Cardoza: Indifference Destroying the American Dream
Recently, the administration announced a policy proposal that I never thought I would hear from any American president, much less a Democratic one. It proposed giving up on the dream of middle-class homeownership and collapsing an already dangerously distressed housing market.
Before I am accused of overdramatizing the situation, let me point out that today some 90 to 95 percent of new residential mortgages are backed by the federal government, either through the government-sponsored enterprises Fannie Mae and Freddie Mac or through other agencies such as the Federal Housing Administration. Nationwide, before the GSEs were established, the average American mortgage required a 50 percent down payment, and the loan had to be repaid in five years. Withdrawing assistance to the GSEs, however slowly, would make owning a home virtually impossible for all but the very wealthy. The American dream is already on life support, and drastically winding down government assistance would essentially pull the plug. We need to reform Fannie and Freddie, not destroy them.
This dangerously irresponsible proposal from the administration shows how out of touch the Beltway mindset is with the struggles and dreams of Main Street America. Republicans and Democrats alike have failed to grasp the seriousness of a crisis where millions of America’s families continue to lose their homes to foreclosure every year, where almost one in four homeowners — and more than three in five in California’s Central Valley — owe more on their loans than their house is actually worth. The politicians don’t get it: The housing crisis is getting worse, not better. We are driving toward a cliff, and immediate and aggressive action by the federal government is the only way we can avoid disaster.
Our first priority needs to be keeping families in their homes. While our economy shows signs of improving, economists predict the number of foreclosures will actually increase this year. An estimated 2 million more people will lose their homes, and cities such as Seattle and Atlanta that seemed to have avoided the worst of the crisis are now seeing property values plummet.
The American taxpayer is facing disaster as well. More than 30 million home-owners have mortgages backed by Fannie Mae and Freddie Mac. Many of these mortgages are already trapped in the downward spiral that ends in foreclosure. Since they are ultimately the debt responsibility of the federal government, widespread default would be catastrophic.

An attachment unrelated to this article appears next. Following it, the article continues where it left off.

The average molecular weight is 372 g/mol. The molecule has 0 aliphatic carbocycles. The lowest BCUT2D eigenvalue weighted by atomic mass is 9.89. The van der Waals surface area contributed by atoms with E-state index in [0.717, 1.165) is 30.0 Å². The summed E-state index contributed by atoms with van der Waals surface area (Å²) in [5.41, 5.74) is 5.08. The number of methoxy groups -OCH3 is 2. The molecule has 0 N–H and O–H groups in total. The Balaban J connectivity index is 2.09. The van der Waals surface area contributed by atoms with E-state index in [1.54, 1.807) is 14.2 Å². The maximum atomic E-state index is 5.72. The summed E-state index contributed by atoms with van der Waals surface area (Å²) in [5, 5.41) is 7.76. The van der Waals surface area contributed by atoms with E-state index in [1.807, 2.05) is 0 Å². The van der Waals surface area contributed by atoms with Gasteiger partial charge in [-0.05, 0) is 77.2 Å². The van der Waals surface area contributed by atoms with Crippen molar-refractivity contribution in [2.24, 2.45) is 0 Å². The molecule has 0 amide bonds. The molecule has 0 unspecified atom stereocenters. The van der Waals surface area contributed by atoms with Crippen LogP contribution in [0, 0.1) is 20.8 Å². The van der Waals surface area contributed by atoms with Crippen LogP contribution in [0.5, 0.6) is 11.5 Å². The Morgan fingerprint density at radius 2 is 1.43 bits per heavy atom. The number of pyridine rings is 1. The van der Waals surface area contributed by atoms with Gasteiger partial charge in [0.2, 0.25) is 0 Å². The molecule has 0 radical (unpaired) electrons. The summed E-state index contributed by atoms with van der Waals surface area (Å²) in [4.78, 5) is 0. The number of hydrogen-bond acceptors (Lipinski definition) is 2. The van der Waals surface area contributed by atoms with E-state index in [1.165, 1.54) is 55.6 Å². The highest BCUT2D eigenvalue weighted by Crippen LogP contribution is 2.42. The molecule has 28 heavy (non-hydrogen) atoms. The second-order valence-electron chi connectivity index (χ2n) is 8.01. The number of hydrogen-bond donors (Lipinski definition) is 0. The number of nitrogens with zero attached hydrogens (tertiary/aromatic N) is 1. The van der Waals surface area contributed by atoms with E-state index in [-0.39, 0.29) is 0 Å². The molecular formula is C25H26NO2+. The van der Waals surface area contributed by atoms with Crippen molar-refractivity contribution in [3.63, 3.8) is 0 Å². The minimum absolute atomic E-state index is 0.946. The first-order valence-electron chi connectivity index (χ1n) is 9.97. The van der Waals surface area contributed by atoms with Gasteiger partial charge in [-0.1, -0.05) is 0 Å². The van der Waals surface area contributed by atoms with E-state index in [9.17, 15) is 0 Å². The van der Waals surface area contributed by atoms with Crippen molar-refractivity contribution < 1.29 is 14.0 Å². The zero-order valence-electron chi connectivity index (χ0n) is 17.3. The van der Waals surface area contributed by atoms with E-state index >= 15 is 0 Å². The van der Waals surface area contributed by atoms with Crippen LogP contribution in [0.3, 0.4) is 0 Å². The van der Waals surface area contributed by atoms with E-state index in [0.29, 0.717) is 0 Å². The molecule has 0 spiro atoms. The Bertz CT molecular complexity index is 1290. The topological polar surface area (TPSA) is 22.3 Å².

We have the power to prevent this looming disaster. The solution I have been fighting for, the Housing Opportunity and Mortgage Equity Act, would stop the onslaught of foreclosures by using the federal government’s conservatorship of Fannie and Freddie to offer no-barrier, no-penalty refinancing to homeowners.
The concept of the HOME Act is simple. Fannie and Freddie would be required to allow homeowners the opportunity to refinance at a fixed, single-digit, market-based rate. This would enable millions of homeowners to take advantage of the current low interest rates and extend repayment for up to 40 years.
Instead of requiring new government spending, the HOME Act allows Fannie and Freddie to resell mortgage-backed securities to cover their costs, and investors get paid at par for their investment.
Refinancing at the current historically low market rate could save middle-income homeowners up to $1,000 a month on their payments. For millions of Americans, this could be the difference between holding on to their homes or losing them to foreclosure. And if the taxpayers are stuck with the tab regardless of all those Fannie- and Freddie-backed mortgages, shouldn’t the government do everything in its power to prevent homeowners from defaulting on their loans?
The HOME Act is far-reaching, but it is not unachievable. If the Federal Reserve can loan banks money at a quarter of a percent interest, can’t we give struggling homeowners a better rate on their mortgages so they don’t end up in foreclosure?
In America, owning a home is at the core of middle-class prosperity. It is our American dream and one of the reasons people like my grandparents immigrated to this country.
But this dream is fading, one foreclosed home at a time. And every time a homeowner gives up, their neighbors’ homes lose more of their value. The market is dragged down further, and the crisis deepens. Americans are losing hope.
The Band-Aid solutions our government has offered so far have done little to stem the growing tide of foreclosures devastating communities nationwide. The collapse of our economy is directly related to the housing crisis, and bold action is needed if we are ever going to recover. Congress and the administration need to wake up, face this reality and take action.
Rep. Dennis Cardoza (Calif.) is co-chairman of the Democratic Caucus Housing Stabilization Task Force.